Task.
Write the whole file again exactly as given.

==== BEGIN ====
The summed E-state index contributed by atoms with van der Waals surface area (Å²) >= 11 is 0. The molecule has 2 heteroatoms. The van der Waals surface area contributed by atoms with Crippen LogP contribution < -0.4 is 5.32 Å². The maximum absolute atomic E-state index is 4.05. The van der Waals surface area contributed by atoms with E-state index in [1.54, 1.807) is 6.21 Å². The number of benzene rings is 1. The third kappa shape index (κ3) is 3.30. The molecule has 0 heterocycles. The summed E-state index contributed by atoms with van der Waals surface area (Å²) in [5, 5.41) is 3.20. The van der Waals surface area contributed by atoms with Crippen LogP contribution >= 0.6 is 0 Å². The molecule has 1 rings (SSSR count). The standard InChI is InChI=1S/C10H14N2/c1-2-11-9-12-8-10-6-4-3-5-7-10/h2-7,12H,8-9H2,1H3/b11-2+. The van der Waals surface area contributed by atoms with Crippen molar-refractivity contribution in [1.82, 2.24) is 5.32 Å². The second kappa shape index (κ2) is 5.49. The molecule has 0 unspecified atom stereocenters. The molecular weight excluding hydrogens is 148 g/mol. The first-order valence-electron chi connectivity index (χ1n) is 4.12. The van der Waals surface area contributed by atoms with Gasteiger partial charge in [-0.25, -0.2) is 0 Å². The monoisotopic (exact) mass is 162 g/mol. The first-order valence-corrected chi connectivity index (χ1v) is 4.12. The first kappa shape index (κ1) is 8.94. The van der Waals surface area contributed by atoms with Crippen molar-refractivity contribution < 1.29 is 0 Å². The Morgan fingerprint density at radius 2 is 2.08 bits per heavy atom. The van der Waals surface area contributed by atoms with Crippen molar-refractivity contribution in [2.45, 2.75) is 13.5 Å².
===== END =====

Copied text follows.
The summed E-state index contributed by atoms with van der Waals surface area (Å²) >= 11 is 0. The molecule has 2 heteroatoms. The van der Waals surface area contributed by atoms with Crippen LogP contribution < -0.4 is 5.32 Å². The maximum absolute atomic E-state index is 4.05. The van der Waals surface area contributed by atoms with E-state index in [1.54, 1.807) is 6.21 Å². The number of benzene rings is 1. The third kappa shape index (κ3) is 3.30. The molecule has 0 heterocycles. The summed E-state index contributed by atoms with van der Waals surface area (Å²) in [5, 5.41) is 3.20. The van der Waals surface area contributed by atoms with Crippen LogP contribution >= 0.6 is 0 Å². The molecule has 1 rings (SSSR count). The standard InChI is InChI=1S/C10H14N2/c1-2-11-9-12-8-10-6-4-3-5-7-10/h2-7,12H,8-9H2,1H3/b11-2+. The van der Waals surface area contributed by atoms with Crippen molar-refractivity contribution in [1.82, 2.24) is 5.32 Å². The second kappa shape index (κ2) is 5.49. The molecule has 0 unspecified atom stereocenters. The molecular weight excluding hydrogens is 148 g/mol. The first-order valence-electron chi connectivity index (χ1n) is 4.12. The van der Waals surface area contributed by atoms with Gasteiger partial charge in [-0.25, -0.2) is 0 Å². The monoisotopic (exact) mass is 162 g/mol. The first-order valence-corrected chi connectivity index (χ1v) is 4.12. The first kappa shape index (κ1) is 8.94. The van der Waals surface area contributed by atoms with Crippen molar-refractivity contribution < 1.29 is 0 Å². The Morgan fingerprint density at radius 2 is 2.08 bits per heavy atom. The van der Waals surface area contributed by atoms with Crippen molar-refractivity contribution in [2.45, 2.75) is 13.5 Å².